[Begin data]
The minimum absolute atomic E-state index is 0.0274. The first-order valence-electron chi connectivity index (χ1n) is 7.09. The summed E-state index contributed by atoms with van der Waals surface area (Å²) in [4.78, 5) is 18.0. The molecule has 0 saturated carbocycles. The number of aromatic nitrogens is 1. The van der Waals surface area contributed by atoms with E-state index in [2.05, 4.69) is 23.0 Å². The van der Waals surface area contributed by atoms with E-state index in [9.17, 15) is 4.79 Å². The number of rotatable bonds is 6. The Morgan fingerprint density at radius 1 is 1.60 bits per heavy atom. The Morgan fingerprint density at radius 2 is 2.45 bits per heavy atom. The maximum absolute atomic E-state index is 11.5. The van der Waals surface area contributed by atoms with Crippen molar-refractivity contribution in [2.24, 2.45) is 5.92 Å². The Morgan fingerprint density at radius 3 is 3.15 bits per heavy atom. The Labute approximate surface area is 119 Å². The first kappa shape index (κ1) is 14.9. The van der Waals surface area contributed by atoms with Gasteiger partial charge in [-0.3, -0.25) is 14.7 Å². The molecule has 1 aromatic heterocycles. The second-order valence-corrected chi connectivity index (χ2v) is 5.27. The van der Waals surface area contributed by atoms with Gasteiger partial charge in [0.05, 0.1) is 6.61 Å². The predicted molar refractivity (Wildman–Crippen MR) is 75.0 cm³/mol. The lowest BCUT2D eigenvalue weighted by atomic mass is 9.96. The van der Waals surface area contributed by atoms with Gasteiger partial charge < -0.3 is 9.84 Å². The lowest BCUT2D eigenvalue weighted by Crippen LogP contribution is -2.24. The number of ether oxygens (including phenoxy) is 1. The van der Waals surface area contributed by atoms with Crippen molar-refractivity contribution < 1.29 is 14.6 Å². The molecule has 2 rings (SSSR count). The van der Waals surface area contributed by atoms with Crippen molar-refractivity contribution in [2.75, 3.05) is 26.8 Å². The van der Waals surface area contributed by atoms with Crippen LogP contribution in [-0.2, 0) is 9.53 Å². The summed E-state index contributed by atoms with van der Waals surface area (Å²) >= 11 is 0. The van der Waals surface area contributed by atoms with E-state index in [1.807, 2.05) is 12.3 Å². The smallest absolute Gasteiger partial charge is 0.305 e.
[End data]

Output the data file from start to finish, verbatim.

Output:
The minimum absolute atomic E-state index is 0.0274. The first-order valence-electron chi connectivity index (χ1n) is 7.09. The summed E-state index contributed by atoms with van der Waals surface area (Å²) in [4.78, 5) is 18.0. The molecule has 0 saturated carbocycles. The number of aromatic nitrogens is 1. The van der Waals surface area contributed by atoms with E-state index in [2.05, 4.69) is 23.0 Å². The van der Waals surface area contributed by atoms with E-state index in [9.17, 15) is 4.79 Å². The number of rotatable bonds is 6. The Morgan fingerprint density at radius 1 is 1.60 bits per heavy atom. The Morgan fingerprint density at radius 2 is 2.45 bits per heavy atom. The maximum absolute atomic E-state index is 11.5. The van der Waals surface area contributed by atoms with Crippen molar-refractivity contribution in [2.24, 2.45) is 5.92 Å². The Morgan fingerprint density at radius 3 is 3.15 bits per heavy atom. The Labute approximate surface area is 119 Å². The first kappa shape index (κ1) is 14.9. The van der Waals surface area contributed by atoms with Gasteiger partial charge in [-0.3, -0.25) is 14.7 Å². The molecule has 1 aromatic heterocycles. The second-order valence-corrected chi connectivity index (χ2v) is 5.27. The van der Waals surface area contributed by atoms with Gasteiger partial charge in [0.05, 0.1) is 6.61 Å². The predicted molar refractivity (Wildman–Crippen MR) is 75.0 cm³/mol. The lowest BCUT2D eigenvalue weighted by atomic mass is 9.96. The van der Waals surface area contributed by atoms with Gasteiger partial charge < -0.3 is 9.84 Å². The lowest BCUT2D eigenvalue weighted by Crippen LogP contribution is -2.24. The number of ether oxygens (including phenoxy) is 1. The van der Waals surface area contributed by atoms with Crippen molar-refractivity contribution < 1.29 is 14.6 Å². The molecule has 2 rings (SSSR count). The van der Waals surface area contributed by atoms with Crippen molar-refractivity contribution in [2.75, 3.05) is 26.8 Å². The van der Waals surface area contributed by atoms with Crippen LogP contribution in [-0.2, 0) is 9.53 Å². The summed E-state index contributed by atoms with van der Waals surface area (Å²) >= 11 is 0. The van der Waals surface area contributed by atoms with E-state index in [1.807, 2.05) is 12.3 Å². The smallest absolute Gasteiger partial charge is 0.305 e.